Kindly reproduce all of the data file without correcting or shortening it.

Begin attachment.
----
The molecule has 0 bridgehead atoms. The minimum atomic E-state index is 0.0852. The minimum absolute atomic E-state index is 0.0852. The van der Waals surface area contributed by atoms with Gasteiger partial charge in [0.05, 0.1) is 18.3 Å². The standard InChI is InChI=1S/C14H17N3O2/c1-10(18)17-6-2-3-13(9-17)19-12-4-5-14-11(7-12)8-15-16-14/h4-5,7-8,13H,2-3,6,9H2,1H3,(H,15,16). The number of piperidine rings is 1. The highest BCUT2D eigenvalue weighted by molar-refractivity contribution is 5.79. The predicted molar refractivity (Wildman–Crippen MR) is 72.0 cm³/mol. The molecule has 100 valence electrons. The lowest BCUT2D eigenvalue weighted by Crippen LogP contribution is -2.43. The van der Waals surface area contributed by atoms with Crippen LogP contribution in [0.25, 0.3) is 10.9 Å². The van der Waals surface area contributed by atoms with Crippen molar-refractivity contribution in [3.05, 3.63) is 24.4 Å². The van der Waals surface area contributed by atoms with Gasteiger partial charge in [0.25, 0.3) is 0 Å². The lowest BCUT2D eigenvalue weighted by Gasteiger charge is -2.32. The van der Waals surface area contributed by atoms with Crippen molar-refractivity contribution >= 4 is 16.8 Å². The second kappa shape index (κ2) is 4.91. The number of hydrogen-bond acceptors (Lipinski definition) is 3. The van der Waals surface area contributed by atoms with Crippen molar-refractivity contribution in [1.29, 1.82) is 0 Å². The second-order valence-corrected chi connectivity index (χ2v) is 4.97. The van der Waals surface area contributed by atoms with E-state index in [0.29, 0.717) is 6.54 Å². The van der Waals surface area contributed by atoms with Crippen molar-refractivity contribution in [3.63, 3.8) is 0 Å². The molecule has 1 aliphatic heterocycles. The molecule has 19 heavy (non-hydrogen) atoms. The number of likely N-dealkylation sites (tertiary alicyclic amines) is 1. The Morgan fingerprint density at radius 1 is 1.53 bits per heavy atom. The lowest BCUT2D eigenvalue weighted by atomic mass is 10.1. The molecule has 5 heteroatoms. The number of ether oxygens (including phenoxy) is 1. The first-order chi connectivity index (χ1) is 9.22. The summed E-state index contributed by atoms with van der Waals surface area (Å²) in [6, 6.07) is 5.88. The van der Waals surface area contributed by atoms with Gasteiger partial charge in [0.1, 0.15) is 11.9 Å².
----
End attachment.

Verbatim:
The molecule has 0 bridgehead atoms. The minimum atomic E-state index is 0.0852. The minimum absolute atomic E-state index is 0.0852. The van der Waals surface area contributed by atoms with Gasteiger partial charge in [0.05, 0.1) is 18.3 Å². The standard InChI is InChI=1S/C14H17N3O2/c1-10(18)17-6-2-3-13(9-17)19-12-4-5-14-11(7-12)8-15-16-14/h4-5,7-8,13H,2-3,6,9H2,1H3,(H,15,16). The number of piperidine rings is 1. The highest BCUT2D eigenvalue weighted by molar-refractivity contribution is 5.79. The predicted molar refractivity (Wildman–Crippen MR) is 72.0 cm³/mol. The molecule has 100 valence electrons. The lowest BCUT2D eigenvalue weighted by Crippen LogP contribution is -2.43. The van der Waals surface area contributed by atoms with Crippen LogP contribution in [0.25, 0.3) is 10.9 Å². The van der Waals surface area contributed by atoms with Crippen molar-refractivity contribution in [3.05, 3.63) is 24.4 Å². The van der Waals surface area contributed by atoms with Gasteiger partial charge in [0.25, 0.3) is 0 Å². The lowest BCUT2D eigenvalue weighted by Gasteiger charge is -2.32. The van der Waals surface area contributed by atoms with Crippen molar-refractivity contribution >= 4 is 16.8 Å². The second kappa shape index (κ2) is 4.91. The number of hydrogen-bond acceptors (Lipinski definition) is 3. The van der Waals surface area contributed by atoms with Crippen molar-refractivity contribution in [1.29, 1.82) is 0 Å². The second-order valence-corrected chi connectivity index (χ2v) is 4.97. The van der Waals surface area contributed by atoms with E-state index in [0.29, 0.717) is 6.54 Å². The van der Waals surface area contributed by atoms with Crippen molar-refractivity contribution in [3.63, 3.8) is 0 Å². The molecule has 1 aliphatic heterocycles. The molecule has 19 heavy (non-hydrogen) atoms. The number of likely N-dealkylation sites (tertiary alicyclic amines) is 1. The Morgan fingerprint density at radius 1 is 1.53 bits per heavy atom. The lowest BCUT2D eigenvalue weighted by atomic mass is 10.1. The molecule has 5 heteroatoms. The number of ether oxygens (including phenoxy) is 1. The first-order chi connectivity index (χ1) is 9.22. The summed E-state index contributed by atoms with van der Waals surface area (Å²) in [6, 6.07) is 5.88. The van der Waals surface area contributed by atoms with Gasteiger partial charge in [0.1, 0.15) is 11.9 Å².